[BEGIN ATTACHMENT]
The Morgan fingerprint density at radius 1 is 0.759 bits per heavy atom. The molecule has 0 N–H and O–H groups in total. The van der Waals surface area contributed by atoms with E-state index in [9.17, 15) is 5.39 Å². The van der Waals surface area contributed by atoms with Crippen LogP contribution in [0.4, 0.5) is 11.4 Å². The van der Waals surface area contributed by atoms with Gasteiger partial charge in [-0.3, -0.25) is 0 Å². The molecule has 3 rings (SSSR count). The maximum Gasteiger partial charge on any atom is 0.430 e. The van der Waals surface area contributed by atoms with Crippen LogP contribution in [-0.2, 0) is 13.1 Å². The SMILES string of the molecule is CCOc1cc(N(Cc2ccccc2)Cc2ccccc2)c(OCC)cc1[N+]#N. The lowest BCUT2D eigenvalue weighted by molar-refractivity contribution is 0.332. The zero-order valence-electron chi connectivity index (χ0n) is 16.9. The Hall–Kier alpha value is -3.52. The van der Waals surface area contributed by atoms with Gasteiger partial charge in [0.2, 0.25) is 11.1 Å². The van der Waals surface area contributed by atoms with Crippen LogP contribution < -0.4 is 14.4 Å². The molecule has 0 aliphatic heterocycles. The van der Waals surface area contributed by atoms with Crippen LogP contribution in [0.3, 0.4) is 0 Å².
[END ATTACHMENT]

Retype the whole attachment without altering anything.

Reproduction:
The Morgan fingerprint density at radius 1 is 0.759 bits per heavy atom. The molecule has 0 N–H and O–H groups in total. The van der Waals surface area contributed by atoms with E-state index in [9.17, 15) is 5.39 Å². The van der Waals surface area contributed by atoms with Crippen LogP contribution in [0.4, 0.5) is 11.4 Å². The van der Waals surface area contributed by atoms with Gasteiger partial charge in [-0.3, -0.25) is 0 Å². The molecule has 3 rings (SSSR count). The maximum Gasteiger partial charge on any atom is 0.430 e. The van der Waals surface area contributed by atoms with Crippen LogP contribution in [-0.2, 0) is 13.1 Å². The SMILES string of the molecule is CCOc1cc(N(Cc2ccccc2)Cc2ccccc2)c(OCC)cc1[N+]#N. The lowest BCUT2D eigenvalue weighted by molar-refractivity contribution is 0.332. The zero-order valence-electron chi connectivity index (χ0n) is 16.9. The Hall–Kier alpha value is -3.52. The van der Waals surface area contributed by atoms with Gasteiger partial charge in [0.2, 0.25) is 11.1 Å². The van der Waals surface area contributed by atoms with Crippen LogP contribution < -0.4 is 14.4 Å². The molecule has 0 aliphatic heterocycles. The van der Waals surface area contributed by atoms with Crippen LogP contribution in [0.3, 0.4) is 0 Å².